We examine valuation effects of announcements of seasoned equity issuance and assess the impact of the choice of flotation method in the U.K. Rights offerings are predominant, but in 1986, British firms gained the flexibility to conduct placings, which are comparable to U.S. firm commitment offerings. A placing is a fixed-price bought deal that increases ownership dispersion. Placings generate significantly positive share price effects, whereas rights offerings have large negative valuation effects that become more adverse after 1985. We conclude that the option to conduct placings enhances the ability of firms to signal their quality and to use a seasoned equity offering to reduce ownership concentration.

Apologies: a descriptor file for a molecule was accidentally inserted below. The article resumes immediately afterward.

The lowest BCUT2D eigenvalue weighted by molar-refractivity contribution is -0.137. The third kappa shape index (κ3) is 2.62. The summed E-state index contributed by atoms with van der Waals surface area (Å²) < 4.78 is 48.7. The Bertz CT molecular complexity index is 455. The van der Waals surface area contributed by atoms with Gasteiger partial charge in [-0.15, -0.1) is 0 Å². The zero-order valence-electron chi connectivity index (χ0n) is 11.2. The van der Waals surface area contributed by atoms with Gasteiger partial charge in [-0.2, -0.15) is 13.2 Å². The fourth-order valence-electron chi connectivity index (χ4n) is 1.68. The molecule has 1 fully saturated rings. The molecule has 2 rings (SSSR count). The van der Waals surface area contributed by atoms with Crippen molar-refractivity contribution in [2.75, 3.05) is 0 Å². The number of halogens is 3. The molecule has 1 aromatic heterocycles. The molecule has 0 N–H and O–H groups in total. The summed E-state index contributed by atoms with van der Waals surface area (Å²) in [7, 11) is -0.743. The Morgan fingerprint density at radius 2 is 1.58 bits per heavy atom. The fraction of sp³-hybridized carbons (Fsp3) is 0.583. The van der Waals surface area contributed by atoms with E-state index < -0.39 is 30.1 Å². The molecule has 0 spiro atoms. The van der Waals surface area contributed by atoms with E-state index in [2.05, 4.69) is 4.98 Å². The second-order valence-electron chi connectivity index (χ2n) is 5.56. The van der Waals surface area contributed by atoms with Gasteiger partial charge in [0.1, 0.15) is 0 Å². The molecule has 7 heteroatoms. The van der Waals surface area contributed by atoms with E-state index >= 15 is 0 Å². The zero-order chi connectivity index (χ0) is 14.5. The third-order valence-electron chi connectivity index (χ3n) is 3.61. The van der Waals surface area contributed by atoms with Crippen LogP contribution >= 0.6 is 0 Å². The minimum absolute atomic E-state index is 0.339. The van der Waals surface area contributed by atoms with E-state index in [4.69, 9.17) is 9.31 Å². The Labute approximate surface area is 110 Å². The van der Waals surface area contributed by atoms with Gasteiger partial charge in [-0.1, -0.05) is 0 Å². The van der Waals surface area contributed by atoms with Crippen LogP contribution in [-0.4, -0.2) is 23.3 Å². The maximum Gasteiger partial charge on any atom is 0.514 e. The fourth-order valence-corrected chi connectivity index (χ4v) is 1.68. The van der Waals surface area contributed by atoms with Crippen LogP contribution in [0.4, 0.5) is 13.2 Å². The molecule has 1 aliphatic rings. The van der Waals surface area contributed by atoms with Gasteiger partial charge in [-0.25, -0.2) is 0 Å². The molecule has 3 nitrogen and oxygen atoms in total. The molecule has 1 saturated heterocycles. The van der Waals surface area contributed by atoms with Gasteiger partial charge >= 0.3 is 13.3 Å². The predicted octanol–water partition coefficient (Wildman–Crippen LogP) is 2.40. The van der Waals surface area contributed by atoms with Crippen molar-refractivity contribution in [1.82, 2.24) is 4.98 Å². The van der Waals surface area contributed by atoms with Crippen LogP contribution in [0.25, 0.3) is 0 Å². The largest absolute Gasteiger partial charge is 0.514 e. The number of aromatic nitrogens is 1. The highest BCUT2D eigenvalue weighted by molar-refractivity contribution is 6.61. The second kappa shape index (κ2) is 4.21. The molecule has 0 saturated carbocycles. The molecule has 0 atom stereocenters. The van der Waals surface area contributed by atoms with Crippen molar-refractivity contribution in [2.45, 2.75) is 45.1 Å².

|Number of pages||34|
|Journal||Journal of Financial Economics|
|Publication status||Published - 1 Aug 2000|
- Equity issuance
- Flotation method
- Ownership concentration
- Rights offerings